Would you be willing to give up privacy, family and monogamy for a shot at happiness? If so, have we got a Brave New World for you.
Peacock’s adaptation of Aldous Huxley’s 1932 novel — now available to stream in full — transports viewers to a vivid dystopia where impulses and emotions are suppressed, where humans are divided into tiers, and where “everyone belongs to everyone else.” All of this is made painfully clear in the sci-fi drama’s premiere as we see scientist Lenina (Downton Abbey‘s Jessica Brown Findlay) chastised by her superior for participating in what appears to be a monogamous sexual relationship with one of her co-workers. As Bernard (Game of Thrones‘ Harry Lloyd) reminds Lenina, her colleagues have “just as much of a right” to him as she does. Party.
Lenina intends to party all of this drama away by hitting up the Pleasure Garden with her colleague and friend Frannie (Pitch‘s Kylie Bunbury), but not even a full-blown drug orgy can distract her once she catches a glimpse of Bernard, who is practically forced into a night on the town after daring to question whether there’s a form of pain that their mind-altering drugs can’t adequately treat.
To be fair, you can hardly blame Bernard for wondering. Earlier that day, the so-called “alpha-plus” discovered the corpse of a low-level epsilon, one who accidentally fell from a higher platform. Or did he fall? According to an epsilon known as CJack60 (The Originals‘ Joseph Morgan), the poor guy jumped to his demise — an action deemed unthinkable by fellow alpha Helm (Killjoys‘ Hannah John-Kamen).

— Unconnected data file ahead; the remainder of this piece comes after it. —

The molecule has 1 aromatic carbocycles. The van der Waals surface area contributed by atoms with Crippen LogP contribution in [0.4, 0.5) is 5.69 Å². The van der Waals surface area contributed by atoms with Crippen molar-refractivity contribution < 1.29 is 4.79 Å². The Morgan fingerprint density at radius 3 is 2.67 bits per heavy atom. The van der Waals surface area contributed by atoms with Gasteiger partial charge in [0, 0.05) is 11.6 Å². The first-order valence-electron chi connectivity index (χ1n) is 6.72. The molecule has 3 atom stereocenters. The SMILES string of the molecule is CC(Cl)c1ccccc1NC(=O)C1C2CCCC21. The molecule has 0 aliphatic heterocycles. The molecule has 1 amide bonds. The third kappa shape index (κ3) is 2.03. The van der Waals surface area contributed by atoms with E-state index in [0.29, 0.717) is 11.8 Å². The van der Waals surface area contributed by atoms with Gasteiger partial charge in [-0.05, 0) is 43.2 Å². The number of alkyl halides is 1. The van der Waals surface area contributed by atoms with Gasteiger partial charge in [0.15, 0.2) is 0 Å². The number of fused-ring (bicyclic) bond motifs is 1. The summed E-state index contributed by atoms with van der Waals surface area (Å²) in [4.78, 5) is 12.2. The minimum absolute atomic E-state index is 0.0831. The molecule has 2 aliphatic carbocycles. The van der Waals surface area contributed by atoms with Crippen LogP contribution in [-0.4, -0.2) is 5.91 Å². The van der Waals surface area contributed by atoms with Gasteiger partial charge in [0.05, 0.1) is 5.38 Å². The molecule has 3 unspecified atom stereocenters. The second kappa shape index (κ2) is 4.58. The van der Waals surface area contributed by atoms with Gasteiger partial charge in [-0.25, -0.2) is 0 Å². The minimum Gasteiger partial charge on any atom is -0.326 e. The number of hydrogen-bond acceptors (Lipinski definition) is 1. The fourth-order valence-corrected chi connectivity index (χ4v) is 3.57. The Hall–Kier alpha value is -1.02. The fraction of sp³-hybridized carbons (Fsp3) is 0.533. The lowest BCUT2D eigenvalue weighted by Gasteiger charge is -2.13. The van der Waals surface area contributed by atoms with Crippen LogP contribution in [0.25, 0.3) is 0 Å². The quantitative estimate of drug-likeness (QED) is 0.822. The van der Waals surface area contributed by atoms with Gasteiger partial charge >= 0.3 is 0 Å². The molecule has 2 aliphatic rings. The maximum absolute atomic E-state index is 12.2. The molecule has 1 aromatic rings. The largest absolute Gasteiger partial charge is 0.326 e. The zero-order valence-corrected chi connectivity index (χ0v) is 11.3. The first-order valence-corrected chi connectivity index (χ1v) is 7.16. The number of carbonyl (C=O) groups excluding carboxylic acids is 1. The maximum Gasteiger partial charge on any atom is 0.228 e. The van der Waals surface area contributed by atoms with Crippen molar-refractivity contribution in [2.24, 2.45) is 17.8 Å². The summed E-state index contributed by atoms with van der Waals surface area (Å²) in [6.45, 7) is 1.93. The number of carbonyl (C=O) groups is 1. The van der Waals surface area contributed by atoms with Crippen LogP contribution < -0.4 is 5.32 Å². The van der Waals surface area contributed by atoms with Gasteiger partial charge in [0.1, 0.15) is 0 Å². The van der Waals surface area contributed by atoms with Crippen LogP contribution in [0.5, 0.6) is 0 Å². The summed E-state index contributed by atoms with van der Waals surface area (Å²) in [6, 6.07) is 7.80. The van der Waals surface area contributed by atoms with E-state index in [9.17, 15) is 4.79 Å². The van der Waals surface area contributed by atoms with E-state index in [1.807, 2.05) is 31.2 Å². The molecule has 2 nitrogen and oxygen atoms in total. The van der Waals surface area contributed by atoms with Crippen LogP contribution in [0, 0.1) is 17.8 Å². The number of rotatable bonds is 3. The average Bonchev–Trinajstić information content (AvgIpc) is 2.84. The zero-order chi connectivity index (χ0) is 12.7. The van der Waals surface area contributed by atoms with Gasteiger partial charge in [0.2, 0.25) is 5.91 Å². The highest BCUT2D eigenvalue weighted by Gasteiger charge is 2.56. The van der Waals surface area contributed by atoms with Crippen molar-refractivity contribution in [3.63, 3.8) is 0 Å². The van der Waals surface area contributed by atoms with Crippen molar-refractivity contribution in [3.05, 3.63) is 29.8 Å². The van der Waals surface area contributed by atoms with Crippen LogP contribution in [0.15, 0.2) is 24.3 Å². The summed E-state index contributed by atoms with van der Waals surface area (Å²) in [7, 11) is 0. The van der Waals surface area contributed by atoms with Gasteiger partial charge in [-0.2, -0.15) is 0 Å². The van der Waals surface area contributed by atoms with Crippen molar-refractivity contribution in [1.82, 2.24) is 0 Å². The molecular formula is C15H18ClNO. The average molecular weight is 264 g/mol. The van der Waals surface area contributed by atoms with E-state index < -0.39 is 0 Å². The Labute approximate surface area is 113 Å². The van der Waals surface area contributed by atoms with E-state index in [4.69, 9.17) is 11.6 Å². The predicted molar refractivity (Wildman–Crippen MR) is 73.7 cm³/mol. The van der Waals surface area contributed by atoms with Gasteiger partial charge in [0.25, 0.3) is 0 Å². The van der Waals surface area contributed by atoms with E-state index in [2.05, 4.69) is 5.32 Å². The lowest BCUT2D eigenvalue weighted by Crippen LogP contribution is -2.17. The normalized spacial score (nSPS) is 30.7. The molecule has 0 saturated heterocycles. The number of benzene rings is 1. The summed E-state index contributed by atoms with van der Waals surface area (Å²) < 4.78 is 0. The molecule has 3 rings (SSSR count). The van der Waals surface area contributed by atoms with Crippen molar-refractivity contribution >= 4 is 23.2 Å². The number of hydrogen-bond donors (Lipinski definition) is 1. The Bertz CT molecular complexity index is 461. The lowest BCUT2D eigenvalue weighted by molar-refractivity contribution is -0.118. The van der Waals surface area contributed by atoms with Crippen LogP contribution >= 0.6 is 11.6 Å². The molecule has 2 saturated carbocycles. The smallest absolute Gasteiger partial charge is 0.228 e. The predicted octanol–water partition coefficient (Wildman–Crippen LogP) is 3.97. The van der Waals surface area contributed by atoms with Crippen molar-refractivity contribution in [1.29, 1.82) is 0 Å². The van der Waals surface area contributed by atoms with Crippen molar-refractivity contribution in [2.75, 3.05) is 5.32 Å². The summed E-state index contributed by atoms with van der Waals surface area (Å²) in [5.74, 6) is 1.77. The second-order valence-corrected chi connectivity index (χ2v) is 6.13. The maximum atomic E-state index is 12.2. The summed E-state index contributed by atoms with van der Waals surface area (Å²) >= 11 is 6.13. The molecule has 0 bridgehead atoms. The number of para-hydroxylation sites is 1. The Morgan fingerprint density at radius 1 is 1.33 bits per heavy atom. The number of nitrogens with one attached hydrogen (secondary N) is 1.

If you’re looking for slightly more relatable characters, look no further than the Savage Lands, an impoverished area outside of New London where real people — with all of their original thoughts and emotions intact — attempt to make a life for themselves. Here, we meet John (Solo: A Star Wars Story‘s Alden Ehrenreich) and his mother Linda (Empire‘s Demi Moore), neither of whom quite realize the large role they’ll end up playing in this unfolding story.
Described as a “primitive world of greed, superstition and pain,” the Savage Lands are treated like an amusement park by the citizens of New London, a place where you can gawk at “all the misery of the old world with all the comforts of home.” But there’s a group of “savages” who don’t appreciate being laughed at, and they intend to use John to “tear it all down” and take back what’s theirs.
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